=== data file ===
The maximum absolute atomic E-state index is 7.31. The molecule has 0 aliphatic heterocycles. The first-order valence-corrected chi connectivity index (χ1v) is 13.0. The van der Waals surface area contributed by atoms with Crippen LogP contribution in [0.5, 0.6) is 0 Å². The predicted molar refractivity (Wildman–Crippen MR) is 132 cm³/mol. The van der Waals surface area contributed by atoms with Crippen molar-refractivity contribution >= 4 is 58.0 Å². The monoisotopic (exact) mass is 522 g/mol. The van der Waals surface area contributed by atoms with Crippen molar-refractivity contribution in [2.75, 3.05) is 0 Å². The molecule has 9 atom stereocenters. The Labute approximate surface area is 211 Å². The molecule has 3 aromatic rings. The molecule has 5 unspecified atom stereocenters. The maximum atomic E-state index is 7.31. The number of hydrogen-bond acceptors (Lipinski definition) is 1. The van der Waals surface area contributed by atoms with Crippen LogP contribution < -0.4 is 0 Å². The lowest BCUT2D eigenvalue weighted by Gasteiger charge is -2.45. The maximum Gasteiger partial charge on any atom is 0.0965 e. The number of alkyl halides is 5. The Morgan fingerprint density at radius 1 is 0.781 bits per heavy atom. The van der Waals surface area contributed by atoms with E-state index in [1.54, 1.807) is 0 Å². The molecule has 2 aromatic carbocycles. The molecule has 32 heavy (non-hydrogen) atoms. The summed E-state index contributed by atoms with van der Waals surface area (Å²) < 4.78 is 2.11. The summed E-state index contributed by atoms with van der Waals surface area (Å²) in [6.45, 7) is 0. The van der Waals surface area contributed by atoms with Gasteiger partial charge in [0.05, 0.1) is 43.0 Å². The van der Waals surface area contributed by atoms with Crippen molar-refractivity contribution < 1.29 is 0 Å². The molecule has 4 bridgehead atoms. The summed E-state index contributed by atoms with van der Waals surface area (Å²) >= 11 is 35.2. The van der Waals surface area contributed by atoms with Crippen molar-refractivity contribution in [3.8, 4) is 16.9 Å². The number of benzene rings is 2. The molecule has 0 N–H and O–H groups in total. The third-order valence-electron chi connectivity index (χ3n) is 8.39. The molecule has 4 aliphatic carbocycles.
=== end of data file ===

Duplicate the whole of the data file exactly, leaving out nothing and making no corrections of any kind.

The maximum absolute atomic E-state index is 7.31. The molecule has 0 aliphatic heterocycles. The first-order valence-corrected chi connectivity index (χ1v) is 13.0. The van der Waals surface area contributed by atoms with Crippen LogP contribution in [0.5, 0.6) is 0 Å². The predicted molar refractivity (Wildman–Crippen MR) is 132 cm³/mol. The van der Waals surface area contributed by atoms with Crippen molar-refractivity contribution >= 4 is 58.0 Å². The monoisotopic (exact) mass is 522 g/mol. The van der Waals surface area contributed by atoms with Crippen molar-refractivity contribution in [2.75, 3.05) is 0 Å². The molecule has 9 atom stereocenters. The Labute approximate surface area is 211 Å². The molecule has 3 aromatic rings. The molecule has 5 unspecified atom stereocenters. The maximum atomic E-state index is 7.31. The number of hydrogen-bond acceptors (Lipinski definition) is 1. The van der Waals surface area contributed by atoms with Crippen LogP contribution < -0.4 is 0 Å². The lowest BCUT2D eigenvalue weighted by Gasteiger charge is -2.45. The maximum Gasteiger partial charge on any atom is 0.0965 e. The number of alkyl halides is 5. The Morgan fingerprint density at radius 1 is 0.781 bits per heavy atom. The van der Waals surface area contributed by atoms with E-state index in [1.54, 1.807) is 0 Å². The molecule has 2 aromatic carbocycles. The molecule has 32 heavy (non-hydrogen) atoms. The summed E-state index contributed by atoms with van der Waals surface area (Å²) < 4.78 is 2.11. The summed E-state index contributed by atoms with van der Waals surface area (Å²) in [6.45, 7) is 0. The van der Waals surface area contributed by atoms with Gasteiger partial charge in [0.05, 0.1) is 43.0 Å². The van der Waals surface area contributed by atoms with Crippen molar-refractivity contribution < 1.29 is 0 Å². The molecule has 4 bridgehead atoms. The summed E-state index contributed by atoms with van der Waals surface area (Å²) >= 11 is 35.2. The van der Waals surface area contributed by atoms with Crippen molar-refractivity contribution in [3.8, 4) is 16.9 Å². The number of benzene rings is 2. The molecule has 0 N–H and O–H groups in total. The third-order valence-electron chi connectivity index (χ3n) is 8.39. The molecule has 4 aliphatic carbocycles.